Copyright © American Library Association. All rights reserved --This text refers to the Hardcover edition.

Review

"Will win over readers in a second" Publishers Weekly "Lauren Child is so good, it's exhilarating" The Independent --This text refers to an out of print or unavailable edition of this title.

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Excerpt. © Reprinted by permission. All rights reserved.

This is me, Clarice Bean.

I am not an only child, but I sometimes wish I was.

My family is six people, which is sometimes 

too many. Not always, just sometimes.

My dad is mostly in an office on the phone, going, "I can't talk now — I'm up to my ears in it."

Mom is always gribbling about pants on the floor and shoes on the sofa. She says, "This house doesn't clean itself, you know. 

"Who do you think does everything around here? 

"Mr. Nobody? 

"I don't get paid to pick up your smelly socks! If I did, I'd be a rich woman." etc. etc. non stop. 

I am the third oldest, and I think it would have been a good idea if I was the youngest, too. I am not quite sure why my mom and dad wanted to have more children after me. They don't need another one and it's a shame because he is spoiling it for everyone else. He is called Minal Cricket and he tends to be utterly a nuisance. He is nonstop whining and causing other people to get themselves in trouble.

You might think it would be a relief to come to school, but if you do, then obviously you don't know some of the people in my class. Naming no names, i.e., Grace Grapello, what a showoff.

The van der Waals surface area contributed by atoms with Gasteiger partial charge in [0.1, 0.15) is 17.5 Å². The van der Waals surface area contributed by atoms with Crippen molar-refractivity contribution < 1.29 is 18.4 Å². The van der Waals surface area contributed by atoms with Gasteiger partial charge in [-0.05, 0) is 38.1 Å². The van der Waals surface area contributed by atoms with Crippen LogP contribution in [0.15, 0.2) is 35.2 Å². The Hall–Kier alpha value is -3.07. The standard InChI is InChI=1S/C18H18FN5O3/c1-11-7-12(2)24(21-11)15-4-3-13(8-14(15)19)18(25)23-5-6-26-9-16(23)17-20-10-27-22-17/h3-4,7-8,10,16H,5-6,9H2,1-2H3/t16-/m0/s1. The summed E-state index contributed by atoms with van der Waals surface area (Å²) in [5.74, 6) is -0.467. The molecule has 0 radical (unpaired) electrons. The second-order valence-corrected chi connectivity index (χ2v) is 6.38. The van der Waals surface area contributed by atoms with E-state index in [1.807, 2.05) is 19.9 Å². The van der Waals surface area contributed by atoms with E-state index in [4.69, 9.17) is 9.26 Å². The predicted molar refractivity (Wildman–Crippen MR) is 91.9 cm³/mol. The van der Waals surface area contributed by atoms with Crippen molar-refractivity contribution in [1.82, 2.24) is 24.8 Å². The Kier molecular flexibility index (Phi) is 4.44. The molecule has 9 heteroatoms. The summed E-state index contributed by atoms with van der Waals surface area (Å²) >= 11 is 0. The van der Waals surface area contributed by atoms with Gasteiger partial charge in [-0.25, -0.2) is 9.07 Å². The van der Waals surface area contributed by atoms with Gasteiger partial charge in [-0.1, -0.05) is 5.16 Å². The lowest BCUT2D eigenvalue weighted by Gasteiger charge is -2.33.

Sometimes I stare boredly into space, thinking utterly of nothing. This makes Mrs. Wilberton very irritated. I get on her nerves. I know this because she is always telling me I do.

To be honest, Mrs. Wilberton is not my favorite person on the planet of Earth. Unfortunately, I am from Earth and she is my teacher.
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Lauren Child says that she does a lot of staring into space, which is how she thought up the character of Clarice Bean, now the spunky subject of four illustrated books. When Lauren Child was younger, she liked watching cartoons and overhearing conversations, and her ambition was to wear sunglasses on top of her head. She still likes to watch cartoons and overhear conversations, and she claims to have achieved her ambition. Lauren Child has written and illustrated numerous other books, including I WILL NEVER NOT EVER EAT A TOMATO, which won the Kate Greenaway Medal. The author-illustrator lives and works in London, England.